The cam bar 32 is also mounted to the carriage assembly on side members 82 and 84. The mounting of the cam bar permits the cam bar to be rotated between reject and apply positions. In FIG. 4, the cam bar is in the apply position. In moving to the reject position, the bar rotates about an axis generally formed along shaft 86 in the direction indicated by arrow 88. Any suitable attachment mechanism may be used for the cam bar such that the cam bar may be between apply and rejection positions. Size, material, position, and other attributes of the cam bar may vary according to implementation requirements.

FIG. 5 is a perspective view of the cam bar 32 and the linkage assembly 92 for moving the bar between reject and apply positions. The linkage assembly in the example embodiment includes push bar 94, first linkage member 96, and second linkage member 98. Push bar 94 is coupled to a pneumatic control system (FIG. 7). An increase in air pressure causes the push bar 94 to push the cam bar 32 in the direction of arrow 102. A decrease in air pressure causes the push bar 94 to pull the cam bar 32 in the direction of arrow 104.

The first linkage member 96 is fixedly mounted to push bar 94. The second linkage member 98 is mounted to both the cam bar 32 and to the second linkage member 96 in a manner that permits the second linkage member to rotate at both mount points 106 and 108. Size, material, position, and other attributes of the components of the linkage assembly 92 may vary according to implementation requirements. In another embodiment, the cam bar 32 may be moved between the reject and apply positions by electromechanical means. Furthermore, the push bar need not be connected to the cam bar and instead could engage the cam bar with surface-to-surface application of force.

FIG. 6 is a perspective view of a bottom assembly 54 on which the pneumatic actuator of the cam bar (FIG. 1) is mounted. The pneumatic actuator includes pneumatic supply tube 112, pressure chamber 114, block 116, along with the push bar 94, first linkage member 96, and second linkage member 98 as described above. In addition to the pneumatic actuator, the bottom assembly 54 includes air tube assembly 56 (without the pneumatic tube in order to not obstruct the diagram), idler rollers 36, and the assembly for moving the idler rollers for adjusting tension in the web.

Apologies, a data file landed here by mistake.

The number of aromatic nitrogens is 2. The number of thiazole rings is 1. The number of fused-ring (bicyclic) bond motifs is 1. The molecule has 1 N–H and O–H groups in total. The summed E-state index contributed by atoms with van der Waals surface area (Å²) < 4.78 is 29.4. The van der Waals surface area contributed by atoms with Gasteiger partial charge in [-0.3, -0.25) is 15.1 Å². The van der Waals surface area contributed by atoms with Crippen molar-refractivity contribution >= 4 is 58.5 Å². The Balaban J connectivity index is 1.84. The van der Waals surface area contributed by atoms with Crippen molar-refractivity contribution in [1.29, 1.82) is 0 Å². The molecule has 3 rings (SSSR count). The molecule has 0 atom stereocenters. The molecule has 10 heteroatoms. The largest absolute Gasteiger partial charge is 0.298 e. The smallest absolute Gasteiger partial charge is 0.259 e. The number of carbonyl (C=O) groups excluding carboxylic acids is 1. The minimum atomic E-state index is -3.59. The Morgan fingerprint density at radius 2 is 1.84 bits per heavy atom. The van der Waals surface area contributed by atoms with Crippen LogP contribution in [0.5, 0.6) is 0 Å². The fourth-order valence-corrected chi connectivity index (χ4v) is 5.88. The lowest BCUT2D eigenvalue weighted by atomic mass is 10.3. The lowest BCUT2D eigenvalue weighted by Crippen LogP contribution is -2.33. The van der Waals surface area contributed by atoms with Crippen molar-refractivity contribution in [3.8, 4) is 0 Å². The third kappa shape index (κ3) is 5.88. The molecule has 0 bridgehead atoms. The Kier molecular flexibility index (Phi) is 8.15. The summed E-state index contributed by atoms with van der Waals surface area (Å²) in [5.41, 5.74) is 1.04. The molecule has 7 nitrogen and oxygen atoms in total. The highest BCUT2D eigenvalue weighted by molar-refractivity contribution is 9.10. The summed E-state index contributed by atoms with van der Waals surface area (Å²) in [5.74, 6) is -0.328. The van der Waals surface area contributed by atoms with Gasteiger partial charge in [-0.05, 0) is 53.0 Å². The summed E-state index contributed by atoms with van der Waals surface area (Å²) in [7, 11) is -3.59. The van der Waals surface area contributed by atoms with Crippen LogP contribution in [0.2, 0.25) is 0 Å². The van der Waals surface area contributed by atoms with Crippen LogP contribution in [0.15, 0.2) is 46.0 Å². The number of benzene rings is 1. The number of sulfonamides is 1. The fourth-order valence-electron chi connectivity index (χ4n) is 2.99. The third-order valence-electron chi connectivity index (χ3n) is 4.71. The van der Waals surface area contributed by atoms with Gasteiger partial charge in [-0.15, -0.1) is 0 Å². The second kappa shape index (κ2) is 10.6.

Air pressure from the pneumatic control system (FIG. 7) is provided to the pneumatic actuator via pneumatic supply tube 112. The supply tube 112 provides a flexible routing of pneumatic pressure and is connected to the pneumatic chamber 114, which provides a stable reservoir for regulating pressure applied to the push bar 94.

Block 116 is pneumatically coupled to pneumatic chamber 114, and push bar 94 extends from and retracts into block 116 in a plunger-type action in the direction of arrow 120 in response to changes in pressure from the pneumatic supply tube 112.

FIG. 7 is a block diagram of a control system 200 for programming RFID labels, controlling advancement of the label web, and positioning the cam bar in the apply and reject positions according to the success or failure of programming an RFID label. The control system 200 includes a processor 202 which has a plurality of inputs and outputs hereinafter as discussed. The processor 202 is programmable to perform various control functions.

A gap sensor (not shown) is positioned adjacent the web 16 in order to detect a trailing edge of each RFID label as it passes, and a gap sense signal is input to the processor 202 on line 204. Input signals on lines 206 and 208 indicate to the processor whether the cam bar 32 is in the peel position or reject position, respectively.

A transponder unit 212 has an output antenna 214 for transmitting an activation signal 216 to the RFID label 218. If operative, the RFID label is responsive to the activation signal 216 and produces an output or verification signal 220 for transmission to the antenna 214 and the transponder 212. If the verification signal 220 produced by the RFID label 218 indicates successful programming, the transponder 212 produces an accept output A indicative of an acceptable RFID label. If the verification signal 220 indicates unsuccessful programming, the transponder 212 produces a reject output R. The accept output A and the reject output R are coupled for input to the processor 202.